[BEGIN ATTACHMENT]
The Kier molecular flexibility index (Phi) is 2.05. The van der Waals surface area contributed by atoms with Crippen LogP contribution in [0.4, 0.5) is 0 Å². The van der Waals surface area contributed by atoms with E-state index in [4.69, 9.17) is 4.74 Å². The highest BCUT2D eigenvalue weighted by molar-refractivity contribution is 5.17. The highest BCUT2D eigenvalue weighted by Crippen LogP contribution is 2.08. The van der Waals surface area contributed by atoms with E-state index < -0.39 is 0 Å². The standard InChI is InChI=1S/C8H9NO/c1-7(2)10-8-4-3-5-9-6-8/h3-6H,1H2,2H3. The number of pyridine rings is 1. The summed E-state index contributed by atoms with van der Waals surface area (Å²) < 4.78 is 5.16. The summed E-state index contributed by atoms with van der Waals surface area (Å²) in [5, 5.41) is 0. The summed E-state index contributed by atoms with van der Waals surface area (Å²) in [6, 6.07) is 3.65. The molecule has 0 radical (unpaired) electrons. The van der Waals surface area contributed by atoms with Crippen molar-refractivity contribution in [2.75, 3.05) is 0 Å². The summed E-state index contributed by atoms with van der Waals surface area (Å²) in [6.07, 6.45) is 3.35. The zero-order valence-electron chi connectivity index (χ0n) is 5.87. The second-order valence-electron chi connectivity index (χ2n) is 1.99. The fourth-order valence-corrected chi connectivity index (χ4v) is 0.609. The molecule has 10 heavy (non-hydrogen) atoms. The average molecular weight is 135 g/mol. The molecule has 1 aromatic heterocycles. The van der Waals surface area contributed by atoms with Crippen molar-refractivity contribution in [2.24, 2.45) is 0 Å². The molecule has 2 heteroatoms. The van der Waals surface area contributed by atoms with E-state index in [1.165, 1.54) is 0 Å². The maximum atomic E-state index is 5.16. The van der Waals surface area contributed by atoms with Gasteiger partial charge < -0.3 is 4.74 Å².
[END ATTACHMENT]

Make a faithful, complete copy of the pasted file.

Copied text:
The Kier molecular flexibility index (Phi) is 2.05. The van der Waals surface area contributed by atoms with Crippen LogP contribution in [0.4, 0.5) is 0 Å². The van der Waals surface area contributed by atoms with E-state index in [4.69, 9.17) is 4.74 Å². The highest BCUT2D eigenvalue weighted by molar-refractivity contribution is 5.17. The highest BCUT2D eigenvalue weighted by Crippen LogP contribution is 2.08. The van der Waals surface area contributed by atoms with E-state index < -0.39 is 0 Å². The standard InChI is InChI=1S/C8H9NO/c1-7(2)10-8-4-3-5-9-6-8/h3-6H,1H2,2H3. The number of pyridine rings is 1. The summed E-state index contributed by atoms with van der Waals surface area (Å²) < 4.78 is 5.16. The summed E-state index contributed by atoms with van der Waals surface area (Å²) in [5, 5.41) is 0. The summed E-state index contributed by atoms with van der Waals surface area (Å²) in [6, 6.07) is 3.65. The molecule has 0 radical (unpaired) electrons. The van der Waals surface area contributed by atoms with Crippen molar-refractivity contribution in [2.75, 3.05) is 0 Å². The summed E-state index contributed by atoms with van der Waals surface area (Å²) in [6.07, 6.45) is 3.35. The zero-order valence-electron chi connectivity index (χ0n) is 5.87. The second-order valence-electron chi connectivity index (χ2n) is 1.99. The fourth-order valence-corrected chi connectivity index (χ4v) is 0.609. The molecule has 10 heavy (non-hydrogen) atoms. The average molecular weight is 135 g/mol. The molecule has 1 aromatic heterocycles. The van der Waals surface area contributed by atoms with Crippen molar-refractivity contribution in [2.24, 2.45) is 0 Å². The molecule has 2 heteroatoms. The van der Waals surface area contributed by atoms with E-state index in [1.165, 1.54) is 0 Å². The maximum atomic E-state index is 5.16. The van der Waals surface area contributed by atoms with Gasteiger partial charge < -0.3 is 4.74 Å².